The streaker’s defence

It takes a particular kind of courage for people in public life to admit that they got something wrong, even after their error is publicly obvious. All three leaders who planned and executed the 2003 invasion of Iraq said at the time that they would take ultimate responsibility for the war, but none of them did. For ten years, neither George W. Bush, Tony Blair, nor John Howard has said they were wrong, let alone admitted that life for many Iraqis is nastier and shorter than before the 2003 invasion.

Their claims about Saddam Hussein’s weapons didn’t stand up in 2003, and they don’t now. What Howard and Alexander Downer said publicly didn’t accurately reflect what they were told by the Defence InteIligence Organisation and the Office of National Assessments. This was reconfirmed in April by a former secretary of the Parliamentary Intelligence Committee, Margaret Swieringa.

Yet Howard believed Saddam Hussein had WMD, apparently because Bush and Blair did. Having unilaterally invoked ANZUS after 9/11, he was determined to support Bush’s ‘war on terror’ even in defiance of the Security Council and international law. So Australians would fight, kill, and die, not for what the government knew, but for what three leaders believed, and for Howard’s interpretation of ANZUS .

If they now accepted the evidence, Bush, Blair and Howard could deploy the streaker’s defence and say it seemed like a good idea at the time. Instead, Bush is silent, Blair says it was right to eliminate Saddam Hussein, and Howard ducks responsibility, telling Sydney’s Lowy Institute on 9 April that the intelligence agencies got key assessments wrong. Now, he even claims that the Arab Spring was connected to the fall of Saddam, and points to the growth of Iraq’s economy and the ‘freedom’ he believes Iraqis are now tasting – except the many who continue to be killed or injured in sectarian violence, and who live in worse conditions than before.

Bush, Blair and Howard won’t admit that just as the Soviet Union was bled to impotence by Afghanistan, America’s superpower status has been diminished by the Iraq (and Afghanistan) disasters. Kevin Rudd and Julia Gillard won’t either: to do so would be to question the capacity of the United States to defend us, which no Australian prime minister will do. But President Obama admitted it at the Pentagon in 2012, saying that US forces would no longer undertake major, protracted wars without clear exit strategies: ‘With reduced resources, thoughtful choices will need to be made regarding the location and frequency of these operations,’ he said. ‘U.S. forces will no longer be sized to conduct large-scale, prolonged stability operations’. Iraq, like Vietnam, was the wrong war, in the wrong country, for the wrong reasons, leading – predictably – to the wrong outcome. Obama said, and repeated in May, that America cannot and will not go there again.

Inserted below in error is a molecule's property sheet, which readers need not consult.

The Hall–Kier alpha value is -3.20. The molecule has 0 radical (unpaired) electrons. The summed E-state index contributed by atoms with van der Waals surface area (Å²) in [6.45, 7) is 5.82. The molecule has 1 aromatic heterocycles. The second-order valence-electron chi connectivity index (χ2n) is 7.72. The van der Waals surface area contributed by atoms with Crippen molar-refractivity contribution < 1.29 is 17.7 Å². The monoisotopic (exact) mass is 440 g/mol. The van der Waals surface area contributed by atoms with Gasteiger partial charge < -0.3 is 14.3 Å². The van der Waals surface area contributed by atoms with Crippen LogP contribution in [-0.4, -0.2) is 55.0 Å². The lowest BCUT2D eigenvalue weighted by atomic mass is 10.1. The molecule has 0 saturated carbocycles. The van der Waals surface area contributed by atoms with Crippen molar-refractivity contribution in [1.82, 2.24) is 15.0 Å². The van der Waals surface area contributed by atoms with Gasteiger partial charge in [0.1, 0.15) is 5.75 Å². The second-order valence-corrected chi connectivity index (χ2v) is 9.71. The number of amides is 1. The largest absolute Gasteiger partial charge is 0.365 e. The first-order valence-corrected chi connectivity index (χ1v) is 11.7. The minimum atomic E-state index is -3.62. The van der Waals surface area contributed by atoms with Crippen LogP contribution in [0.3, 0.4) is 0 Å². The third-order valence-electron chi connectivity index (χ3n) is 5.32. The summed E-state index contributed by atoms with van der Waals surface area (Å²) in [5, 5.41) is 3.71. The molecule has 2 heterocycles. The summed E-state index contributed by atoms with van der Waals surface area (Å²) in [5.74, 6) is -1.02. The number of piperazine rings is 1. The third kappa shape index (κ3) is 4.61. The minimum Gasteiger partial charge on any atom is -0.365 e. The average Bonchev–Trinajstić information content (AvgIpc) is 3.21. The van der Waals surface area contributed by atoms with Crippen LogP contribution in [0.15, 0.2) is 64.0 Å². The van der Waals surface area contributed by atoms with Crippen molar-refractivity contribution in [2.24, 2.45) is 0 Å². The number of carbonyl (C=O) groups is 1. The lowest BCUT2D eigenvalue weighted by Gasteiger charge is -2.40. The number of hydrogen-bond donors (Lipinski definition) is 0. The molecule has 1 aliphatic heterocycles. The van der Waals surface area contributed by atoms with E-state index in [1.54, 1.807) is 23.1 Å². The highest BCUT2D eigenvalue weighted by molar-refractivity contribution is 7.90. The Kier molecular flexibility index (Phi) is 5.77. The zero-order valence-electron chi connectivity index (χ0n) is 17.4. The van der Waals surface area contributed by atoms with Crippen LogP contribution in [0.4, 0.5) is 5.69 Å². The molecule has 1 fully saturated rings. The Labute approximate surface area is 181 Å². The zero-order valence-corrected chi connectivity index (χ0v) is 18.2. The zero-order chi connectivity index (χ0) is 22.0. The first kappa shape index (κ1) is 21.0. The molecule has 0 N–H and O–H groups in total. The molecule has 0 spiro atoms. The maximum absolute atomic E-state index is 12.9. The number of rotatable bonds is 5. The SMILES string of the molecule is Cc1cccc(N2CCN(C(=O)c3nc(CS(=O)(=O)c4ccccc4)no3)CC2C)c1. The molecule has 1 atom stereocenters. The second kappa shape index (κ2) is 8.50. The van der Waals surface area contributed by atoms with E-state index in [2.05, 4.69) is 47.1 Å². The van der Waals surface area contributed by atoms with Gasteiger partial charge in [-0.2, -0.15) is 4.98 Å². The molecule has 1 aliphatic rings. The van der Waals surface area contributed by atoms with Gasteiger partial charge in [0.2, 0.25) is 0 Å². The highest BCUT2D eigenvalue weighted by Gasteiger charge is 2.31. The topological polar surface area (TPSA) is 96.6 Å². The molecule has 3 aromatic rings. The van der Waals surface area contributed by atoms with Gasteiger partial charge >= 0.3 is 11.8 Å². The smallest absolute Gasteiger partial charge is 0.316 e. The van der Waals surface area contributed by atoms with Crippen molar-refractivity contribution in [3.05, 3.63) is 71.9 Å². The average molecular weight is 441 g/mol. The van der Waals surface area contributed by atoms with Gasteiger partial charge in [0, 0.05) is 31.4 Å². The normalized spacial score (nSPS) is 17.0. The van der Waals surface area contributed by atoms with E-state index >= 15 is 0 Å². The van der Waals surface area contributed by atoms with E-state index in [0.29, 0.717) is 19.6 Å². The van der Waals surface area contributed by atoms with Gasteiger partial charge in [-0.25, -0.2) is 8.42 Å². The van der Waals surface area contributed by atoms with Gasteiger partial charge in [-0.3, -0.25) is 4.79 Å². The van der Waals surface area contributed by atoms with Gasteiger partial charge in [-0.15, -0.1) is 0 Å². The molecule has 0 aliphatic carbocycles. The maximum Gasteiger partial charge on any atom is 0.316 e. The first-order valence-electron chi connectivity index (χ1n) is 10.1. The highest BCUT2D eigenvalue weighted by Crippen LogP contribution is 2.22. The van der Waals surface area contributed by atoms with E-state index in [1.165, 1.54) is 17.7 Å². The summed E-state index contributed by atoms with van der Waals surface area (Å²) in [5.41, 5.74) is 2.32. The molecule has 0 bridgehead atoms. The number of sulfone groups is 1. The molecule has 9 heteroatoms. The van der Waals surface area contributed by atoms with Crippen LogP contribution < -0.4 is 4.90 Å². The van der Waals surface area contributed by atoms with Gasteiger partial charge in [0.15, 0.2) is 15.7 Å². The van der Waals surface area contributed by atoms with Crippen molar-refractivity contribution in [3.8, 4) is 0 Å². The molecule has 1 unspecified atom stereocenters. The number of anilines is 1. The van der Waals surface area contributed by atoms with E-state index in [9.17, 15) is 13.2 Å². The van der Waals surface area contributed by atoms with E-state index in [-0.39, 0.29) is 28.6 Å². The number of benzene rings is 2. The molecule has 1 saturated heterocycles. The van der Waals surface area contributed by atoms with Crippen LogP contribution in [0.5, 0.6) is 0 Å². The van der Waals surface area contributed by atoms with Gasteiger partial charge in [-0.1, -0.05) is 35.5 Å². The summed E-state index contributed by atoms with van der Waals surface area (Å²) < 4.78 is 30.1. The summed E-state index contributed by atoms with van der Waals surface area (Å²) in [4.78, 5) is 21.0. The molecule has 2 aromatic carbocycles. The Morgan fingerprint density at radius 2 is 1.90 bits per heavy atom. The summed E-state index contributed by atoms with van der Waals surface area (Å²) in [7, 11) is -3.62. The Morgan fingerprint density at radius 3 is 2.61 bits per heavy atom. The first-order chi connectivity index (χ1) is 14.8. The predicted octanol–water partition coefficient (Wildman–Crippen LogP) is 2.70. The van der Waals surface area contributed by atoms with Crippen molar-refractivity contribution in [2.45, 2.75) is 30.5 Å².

Ten years on from the invasion, why does all this still matter? For three reasons: war crimes, war powers, and the next war.

First, war crimes. Australia and the UK are signatories to the International Criminal Court, as the US is not. Australia has agreed to extend the jurisdiction of the Court to crimes of aggression, which means that Australian ministers, service chiefs, and governors-general could be investigated over decisions to engage in future wars. Australia is obliged to set up credible and independent processes for such investigations by 2017, or the ICC may intervene to do so.

Next, war powers. Howard exercised them in 2003 with no authorization by the governor-general, no vote in parliament, and no real debate, even by the Coalition parties. The Australian Constitution allows him to do so more easily than his American and British counterparts could. At almost the last minute, both Blair and Howard advised parliament of their intentions, and Blair secured lower house approval of the invasion. Howard didn’t have to, and only sought it retrospectively. According to Peter Hollingworth, governor-general at the time, Howard cited Australia’s entry into peacekeeping operations and the undeclared war in Vietnam as precedents for invading Iraq. This could happen again unless the war powers are redefined, something in which Gillard and Stephen Smith as Defence Minister have shown no interest.

Finally, another war. Howard made an ominous comment on 9 April: he anticipates Australia being involved in Iran. Why Australia would wish to invade Iran, he did not explain, but the record speaks for itself. In recent years Australia has become more dependent than ever on US defence, culminating in Gillard’s offer to the US of bases on Australian soil for the first time since the Pacific war. Wherever the US is at war, Australia will be inextricably involved, for better or more likely for worse, unless we change our own rules.

A growing number of Australian groups, concerned at this prospect, are calling for the war powers to change. Some want an inquiry into how and why Australia went to war in Iraq, some want US bases out, others seek independence and ‘just peace’ for Australia, and others again advocate more transparency in government. More will be heard from them as the Federal election approaches.

by Alison Broinowski

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